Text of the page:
How to Test a Car Alternator

Pony for a mechanicToday I found out how to test a car alternator.

Equipment needed: multi-meter

With the engine on:

  • Step 1: Open your hood and so you have clear access to the car battery.  Locate your alternator and check to be sure the alternator belt isn’t loose.
  • Step 2: Turn your multi-meter to the 20 V setting.
  • Step 3: Start the engine.   At this point, check to make sure the alternator pulley / belt is spinning properly without slipping.
  • Step 4:  There are two ways to test the voltage coming from the alternator.  If you have easy access to the alternator without getting your body parts / clothing / etc tangled in the spinning pulley’s, then place the positive multi-meter probe (red) and touch it to the red terminal connector coming out of the alternator.  Now take the negative (black) multi-meter probe and touch it to some metal part of your car frame (like a bolt head nearby or even the negative terminal on the car battery).  Don’t ground to the alternator itself.  That would be potentially bad.  You should now be getting a reading on your multi-meter display.  If you don’t have good access to your alternator, then you can simple test the alternator by touching the positive multi-meter probe to the positive terminal on your battery and likewise the negative probe to the negative terminal on your battery.

Testing an AlternatorIf the alternator is working well, your multi-meter should read somewhere in the vicinity of 14 volts (typically 13.8-14.2).  If it is reading excessively higher than 14 volts (greater than 15 volts) it is possible that the voltage regulator on your alternator is faulty or going bad.  If it is reading lower than 13-14 volts, there are a number of possibilities as to the reason.  First, it is possible that your engine idle speed is too low for the alternator to put out sufficient voltage/power.   Try revving up the engine to 2000 RPM or higher and take a reading.  If the voltage is still too low, check to be sure all the connectors on your alternator are tight and that the alternator belt is not slipping and is spinning on the pulley correctly.  If it is still not putting out sufficient power, then the alternator’s voltage regulator could be bad or the alternator itself may need replaced.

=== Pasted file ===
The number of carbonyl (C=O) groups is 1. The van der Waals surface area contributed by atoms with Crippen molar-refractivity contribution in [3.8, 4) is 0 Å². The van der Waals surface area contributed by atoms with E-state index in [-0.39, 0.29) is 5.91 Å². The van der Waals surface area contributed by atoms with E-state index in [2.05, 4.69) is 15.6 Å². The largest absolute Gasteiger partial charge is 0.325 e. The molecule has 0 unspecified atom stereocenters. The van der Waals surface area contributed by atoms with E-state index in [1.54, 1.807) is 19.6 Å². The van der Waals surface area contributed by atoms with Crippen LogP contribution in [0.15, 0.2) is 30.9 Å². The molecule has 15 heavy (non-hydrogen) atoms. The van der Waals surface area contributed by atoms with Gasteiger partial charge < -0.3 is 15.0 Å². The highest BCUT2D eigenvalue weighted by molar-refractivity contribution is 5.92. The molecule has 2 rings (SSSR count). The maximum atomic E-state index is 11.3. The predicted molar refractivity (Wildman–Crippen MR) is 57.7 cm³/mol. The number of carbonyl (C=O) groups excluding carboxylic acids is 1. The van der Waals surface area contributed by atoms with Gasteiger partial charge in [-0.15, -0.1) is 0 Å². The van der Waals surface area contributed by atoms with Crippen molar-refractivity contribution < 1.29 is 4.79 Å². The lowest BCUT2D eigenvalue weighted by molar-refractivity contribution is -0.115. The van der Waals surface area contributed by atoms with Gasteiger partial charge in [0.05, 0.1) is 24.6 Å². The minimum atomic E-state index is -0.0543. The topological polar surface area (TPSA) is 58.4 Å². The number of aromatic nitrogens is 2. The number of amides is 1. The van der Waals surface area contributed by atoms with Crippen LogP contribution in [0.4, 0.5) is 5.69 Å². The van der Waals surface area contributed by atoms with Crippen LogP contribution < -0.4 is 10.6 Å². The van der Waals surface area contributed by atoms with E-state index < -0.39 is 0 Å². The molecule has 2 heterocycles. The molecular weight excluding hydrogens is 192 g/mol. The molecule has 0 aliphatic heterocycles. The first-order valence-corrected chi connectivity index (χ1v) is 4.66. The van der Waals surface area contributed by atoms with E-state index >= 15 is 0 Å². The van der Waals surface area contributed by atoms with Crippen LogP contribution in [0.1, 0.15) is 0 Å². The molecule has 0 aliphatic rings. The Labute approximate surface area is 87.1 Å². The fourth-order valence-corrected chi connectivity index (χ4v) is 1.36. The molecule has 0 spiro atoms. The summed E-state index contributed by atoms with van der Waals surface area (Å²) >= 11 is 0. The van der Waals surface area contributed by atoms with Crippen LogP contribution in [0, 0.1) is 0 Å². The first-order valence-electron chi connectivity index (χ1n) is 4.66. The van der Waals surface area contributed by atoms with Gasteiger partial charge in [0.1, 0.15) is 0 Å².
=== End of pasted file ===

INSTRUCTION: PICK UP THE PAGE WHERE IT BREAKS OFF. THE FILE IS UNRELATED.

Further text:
A car alternator needs to be putting out at least 13-14 volts (ideally between 13.8 and 14.2 volts) to effectively charge a 12 volt car battery.  If the alternator is putting out too much voltage (15+ volts), it is likely your battery acid will boil over out of the battery.    When a battery is near fully charged the alternator will cease to put out sufficient voltage to charge the battery and the reading you will get from the battery probing method will simply be the voltage coming from the battery itself.  In this case, you can simply leave your lights on with the car off for ten or fifteen minutes to drain your battery a little bit.

It can also be helpful to test at the battery terminals with the engine off and then turn the car on and test again at the terminals.  If your battery is more or less fully charged, it should read at around 12-13 volts with the car off.  If you’ve run your car for a long time and while the car is running the voltage reading is in the 13-14 volt range, but then you shut the car off and the battery voltage instantly drops to well below 12 volts (10 volts or under; 9 volts or under in freezing weather conditions), it is likely that your battery needs maintenance or replaced.

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  • Corey Davis

    you can also take a magnetized screw driver and touch the side of the alternator (with the car off obviously) and if it sticks its good, if it doesn’t its bad. my grandpa was a mechanic for years and he taught me that one

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  • Logan

    @Corey Davis: Sorry, but with a magnetic screw driver, on any metal part will stick. That test is to be done as follows: With a non magnetic tip screwdriver, or any piece of metal, with the car running, touch the back of the alternator, and there should be magnetism.